Non-Subscribers—Tort Liability for Work-Related Accidents—Failure to Provide Necessary Instrumentalities—Employee Knowledge of Risk—Advance Tire and Wheels, LLC v. Enshikar, 527 S.W.3d 476 (Tex. App.—Houston [1st Dist.] 2017)—A “nonsubscriber” employer who does not buy workers’ compensation insurance ( or has its “own injury plan”) remains liable to employees under tort law for work-related injuries for which the employer is at fault. It should be noted that some of the largest employers in Texas are nonsubscribers such as Was-Mart, Home Depot for example.
A troubling question is whether an employee’s knowledge of a risk defeats the employee’s negligence claim against the employer. The Supreme Court has indicated that a diligent employee who continues work in the face of a premises danger cannot hold the employer liable for a resulting injury. In other words if you keep working and encounter the premises defect to achieve your employers goals you can’t win against your employer. This is the “no good deed goes unpunished” rule of the Texas Supreme Court. Austin v. Kroger, Tex., L.P., 465 S.W.3d 193, 214 (Tex. 2015).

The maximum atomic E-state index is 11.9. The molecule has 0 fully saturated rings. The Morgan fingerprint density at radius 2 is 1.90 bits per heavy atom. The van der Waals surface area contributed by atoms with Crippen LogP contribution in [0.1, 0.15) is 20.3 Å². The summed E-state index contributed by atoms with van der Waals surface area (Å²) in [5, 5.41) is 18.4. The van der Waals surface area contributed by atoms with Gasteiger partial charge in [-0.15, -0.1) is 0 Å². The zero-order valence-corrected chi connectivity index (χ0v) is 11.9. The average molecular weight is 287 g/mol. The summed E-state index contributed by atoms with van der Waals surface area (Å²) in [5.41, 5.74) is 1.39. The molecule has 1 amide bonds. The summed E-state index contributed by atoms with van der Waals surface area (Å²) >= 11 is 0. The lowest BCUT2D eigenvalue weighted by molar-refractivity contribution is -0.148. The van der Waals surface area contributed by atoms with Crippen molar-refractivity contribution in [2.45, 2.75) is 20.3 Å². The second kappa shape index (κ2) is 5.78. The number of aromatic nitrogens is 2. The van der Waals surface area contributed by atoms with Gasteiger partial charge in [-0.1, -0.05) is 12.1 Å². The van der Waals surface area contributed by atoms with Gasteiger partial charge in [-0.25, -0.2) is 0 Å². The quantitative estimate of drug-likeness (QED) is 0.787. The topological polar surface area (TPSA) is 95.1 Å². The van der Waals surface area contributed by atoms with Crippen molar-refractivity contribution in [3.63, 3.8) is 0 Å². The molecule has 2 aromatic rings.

In this case, the court of appeals holds that the rule in Austin applies only in a case of premises liability. The employer’s liability here was based on its negligent failure to provide necessary instrumentalities for the employee’s work. Thus, the employee’s appreciation of the risk posed by faulty equipment supplied by the employer was no defense for the employer. The reason for the difference in this type of case (failure to provide safety equipment or proper tools to do your job) as to slip and fall cases is that your employer is only liable if they are negligent and in slip and fall cases they are not negligent if you knew of the risk of the danger to the premises and encountered it anyway. The Texas Supreme Courts opinion n Austin v. Kroger has been heavy criticized by scholars of the law and endorsed by cronies of industry, but this is simply the sate of law in Texas and will not change until industry and insurance companies no longer can influence Supreme Court races to such a huge degree.